You should feel the stretch on the front of your hip on your back leg.

This stretch lengthens the piriformis, a deep muscle that runs from your sacrum to your thigh bone.

It also stretches the gluteal muscles, which play a vital role for runnersTrusted Source. Strengthening and stretching your gluteal muscles is important for improving your running performance.

To do this stretch:

  1. Lie on your back with knees bent and feet flat on the floor.
  2. Cross your right ankle over your left knee.
  3. Grab behind your left knee and bring your leg toward your chest.
  4. Hold for at least 30 seconds, then switch sides.

You should feel the stretch in the back of your thigh and buttocks.

The adductor muscles are a group of muscles that are located in the inner thighs and run from your pelvis to your thigh, and in some cases, all the way to your knee.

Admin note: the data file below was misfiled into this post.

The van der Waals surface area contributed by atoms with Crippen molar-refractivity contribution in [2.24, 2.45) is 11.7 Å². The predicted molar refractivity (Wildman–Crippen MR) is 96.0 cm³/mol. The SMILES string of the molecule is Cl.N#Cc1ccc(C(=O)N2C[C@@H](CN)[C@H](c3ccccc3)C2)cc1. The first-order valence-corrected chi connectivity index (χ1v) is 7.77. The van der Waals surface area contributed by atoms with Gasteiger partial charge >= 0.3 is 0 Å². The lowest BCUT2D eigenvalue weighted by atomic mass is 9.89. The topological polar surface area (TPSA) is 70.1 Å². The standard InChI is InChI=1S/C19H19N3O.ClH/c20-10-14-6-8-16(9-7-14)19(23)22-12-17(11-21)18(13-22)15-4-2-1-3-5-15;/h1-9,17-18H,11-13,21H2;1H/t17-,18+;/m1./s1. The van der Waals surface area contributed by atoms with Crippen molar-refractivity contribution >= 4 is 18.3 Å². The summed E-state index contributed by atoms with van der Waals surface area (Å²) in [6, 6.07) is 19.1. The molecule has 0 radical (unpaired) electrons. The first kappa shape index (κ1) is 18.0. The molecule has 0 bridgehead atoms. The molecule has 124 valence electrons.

To stretch the adductor muscles:

  1. Stand with your feet spread apart in a wide stance.
  2. Without moving your left leg, lean to the right and bend your right knee until you feel a stretch.
  3. Hold for 30 seconds, then switch sides.

You should feel a stretch in your inner thigh.

Harder running surfaces, like sidewalks, can place additional stress on the spine and cause tightness and pain.

To stretch your entire spine:

  1. Lie on your back with your arms stretched out to the side.
  2. Bend your right knee in toward your chest.
  3. Gently let your right knee fall towards the left, keeping your right arm and shoulder blade on the ground. Stop when you feel a stretch.

You should feel a stretch in your spine.

The lower back area is another part of the body that runners should be aware of. To stretch your lower back:

  1. Lie on your back.
  2. Grab both of your knees and pull them up to your chest until you feel a stretch.
  3. Hold for 30 seconds.